Silence or soothing sounds can help you relax.
By MARY ELLEN PELLEGRINI
There was a time when the sounds of silence, revered in song and by overwrought parents everywhere, were commonplace. Our younger selves didn't always appreciate the lull, be it mandatory quiet time at school or downtime at home. Now, it appears, those unwanted moments may have been more beneficial than we realized.
Research from the Centers for Disease Control and the National Institutes of Health indicate there are a host of psychological and behavioral effects related to excess noise. Dozens of independent studies looked at noise from traffic, construction equipment, home appliances, cell phones, snow blowers, office machines and other hallmarks of the 21st century. This cacophony, once labeled as merely annoying, has been found to cause sleep disturbance, stress, high blood pressure and increased heart rate.
"There's strong evidence that parts of the brain that analyze hearing have an effect on the whole person in terms of the neural pathways," said Dr. Jeff Wenstrup, professor of neurobiology at Northeastern Ohio Universities College of Medicine in Rootstown. The parts of the brain that analyze hearing send information directly to the parts of the brain responsible for emotional expression, he explained. "We understand there's an effect of sounds on us when those sounds have some adverse influence," Wenstrup said. "The next time we hear that sound we have an emotional reaction to it."
The connection between noise and a negative emotional response is complex, said Dr. Jennifer Jordan, director of the Youngstown State University Community Counseling Clinic. "It [noise] isn't something you're always aware of. It probably does affect people, but they're not aware of it affecting them." Jordan said clients may come in for depression or other issues and find noise is compounding the difficulties. "They're getting more aggravated because they don't have any downtime or any peace," she added.
Bothersome clatter is part of daily life, said Jo Carol Shaw-Franklin, director of Child and Adolescent Services for Valley Counseling Services in Warren. "Our society has gotten to the point where there are no boundaries or limits," she continued.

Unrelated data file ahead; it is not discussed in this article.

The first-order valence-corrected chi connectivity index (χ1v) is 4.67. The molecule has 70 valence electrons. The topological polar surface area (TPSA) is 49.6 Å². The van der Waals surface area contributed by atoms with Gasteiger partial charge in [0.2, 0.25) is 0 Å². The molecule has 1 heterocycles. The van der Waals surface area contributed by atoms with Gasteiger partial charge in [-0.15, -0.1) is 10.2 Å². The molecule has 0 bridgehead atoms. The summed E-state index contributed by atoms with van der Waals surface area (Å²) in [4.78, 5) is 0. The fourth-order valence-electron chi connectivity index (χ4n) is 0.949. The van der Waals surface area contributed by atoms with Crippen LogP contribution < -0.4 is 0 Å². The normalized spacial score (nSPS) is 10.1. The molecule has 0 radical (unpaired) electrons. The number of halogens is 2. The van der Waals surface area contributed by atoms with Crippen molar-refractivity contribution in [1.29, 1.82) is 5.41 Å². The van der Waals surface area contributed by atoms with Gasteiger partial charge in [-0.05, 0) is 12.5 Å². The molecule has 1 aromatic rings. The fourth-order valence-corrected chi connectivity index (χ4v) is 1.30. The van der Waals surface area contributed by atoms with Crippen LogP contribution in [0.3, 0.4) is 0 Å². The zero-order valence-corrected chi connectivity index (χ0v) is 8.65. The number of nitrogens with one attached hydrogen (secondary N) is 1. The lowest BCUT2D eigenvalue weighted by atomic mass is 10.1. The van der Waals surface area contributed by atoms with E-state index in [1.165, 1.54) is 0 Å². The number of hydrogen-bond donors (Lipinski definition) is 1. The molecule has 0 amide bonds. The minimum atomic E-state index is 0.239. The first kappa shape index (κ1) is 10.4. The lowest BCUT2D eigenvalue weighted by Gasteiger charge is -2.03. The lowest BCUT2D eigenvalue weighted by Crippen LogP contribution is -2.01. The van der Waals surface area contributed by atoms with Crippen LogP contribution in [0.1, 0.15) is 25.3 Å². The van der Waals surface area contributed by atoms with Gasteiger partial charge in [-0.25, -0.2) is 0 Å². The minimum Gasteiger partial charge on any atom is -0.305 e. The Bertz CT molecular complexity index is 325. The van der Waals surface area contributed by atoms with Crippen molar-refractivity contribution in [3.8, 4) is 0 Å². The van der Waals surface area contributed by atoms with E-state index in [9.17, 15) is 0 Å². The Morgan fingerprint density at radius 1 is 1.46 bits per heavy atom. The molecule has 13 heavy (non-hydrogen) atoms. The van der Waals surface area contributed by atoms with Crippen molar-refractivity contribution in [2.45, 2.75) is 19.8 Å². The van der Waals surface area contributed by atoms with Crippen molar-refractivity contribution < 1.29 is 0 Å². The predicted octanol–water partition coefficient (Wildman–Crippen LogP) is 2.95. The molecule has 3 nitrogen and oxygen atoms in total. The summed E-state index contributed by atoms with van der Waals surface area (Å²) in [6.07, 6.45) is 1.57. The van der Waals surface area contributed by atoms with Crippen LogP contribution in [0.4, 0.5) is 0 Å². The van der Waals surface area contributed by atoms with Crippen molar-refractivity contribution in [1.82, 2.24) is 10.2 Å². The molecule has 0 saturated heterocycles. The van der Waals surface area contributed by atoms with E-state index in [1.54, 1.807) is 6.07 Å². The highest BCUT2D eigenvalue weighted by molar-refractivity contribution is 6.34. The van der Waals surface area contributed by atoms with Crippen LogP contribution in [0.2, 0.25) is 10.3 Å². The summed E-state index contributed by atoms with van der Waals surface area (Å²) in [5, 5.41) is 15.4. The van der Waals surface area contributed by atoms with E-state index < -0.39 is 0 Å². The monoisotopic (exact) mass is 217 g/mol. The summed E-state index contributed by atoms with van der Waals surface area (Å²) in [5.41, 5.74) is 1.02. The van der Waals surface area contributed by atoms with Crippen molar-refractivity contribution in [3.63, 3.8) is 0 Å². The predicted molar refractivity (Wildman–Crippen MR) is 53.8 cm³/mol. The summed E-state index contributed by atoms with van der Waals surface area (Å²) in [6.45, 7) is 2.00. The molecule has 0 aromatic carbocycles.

Shaw-Franklin listed cell phones as one contributor to sensory overload. "How do you politely not listen to someone's conversation?," she said. Because we're often unaware of the hearing-emotional connection related to all noise she noted, "It's hard to pinpoint why you're so stressed, why you're wound so tight."
Prolonged noise is very irritating to children who may be autistic or hypersensitive. Startled response to sound is common in veterans coming back from war, part of post-traumatic stress disorder. Constant exposure to noise can cause tiredness, headaches and insomnia, Shaw-Franklin said.
Everyone is different
And yet what constitutes noise pollution for one person may seem normal to another. In settings like hospitals, medical personnel work amidst constant buzzers and bells. Shaw-Franklin, who spends short periods of time in hospitals doing evaluations or checking on patients, finds the climate distracting. "I'm not used to that noise, but the workers are able to carry on their work," she said. "You adapt to noise. It might not be the healthiest way to function, but it's your reality. That doesn't mean that at the end of the day and the end of the week you aren't feeling stressed."
To maintain physical and mental health, it's essential to temper the effect of these noises, Shaw-Franklin said. "You want to find an acoustic place that is comforting or relaxing, and it doesn't necessarily have to be silence. It has to be sounds that generate a positive emotional response," said Wenstrup. These could be waterfall or nature sounds or pleasant music.
Jordan, too, believes soothing sounds are important but said there is also a benefit to silence in our lives. "There does need to be some downtime, some peace and tranquility and time to look at your own thoughts without any disruptions," she said. A big part of counseling is helping people become aware of how things affect them, said Jordan. "If you're exposing yourself to things that raise your blood pressure and get your heart beating fast, that's probably not good all the time," she added.
That downtime is going to be different for everyone according to the experts. To be effective, it must contain some calming components, they said.
Julie Beaumier, a Boardman massage therapist with 10 years' experience, believes massage is one way to find that sense of peace. "Massage is beneficial for your mind, body, circulatory system, immune system, blood pressure. It drains all that stress out of your body," said Beaumier.
Her initial massage practice was located within a hair salon. There, even with her door shut, ringing phones, hairdryers, people laughing and talking generated a constant buzz. "I noticed my clients couldn't relax much in that type of environment," Beaumier said. Since moving to a facility free of noise and outside disturbance, she noticed a change in both herself and her clients.
"When someone is relaxed, their arm and hand are limp. There's a big difference with a quieter environment, and it's better for everybody," Beaumier said. Muscle tension can be connected to the noise around the person. In an atmosphere of silence, clients relax and muscles relax, she added.
As it turns out, silence really may be golden.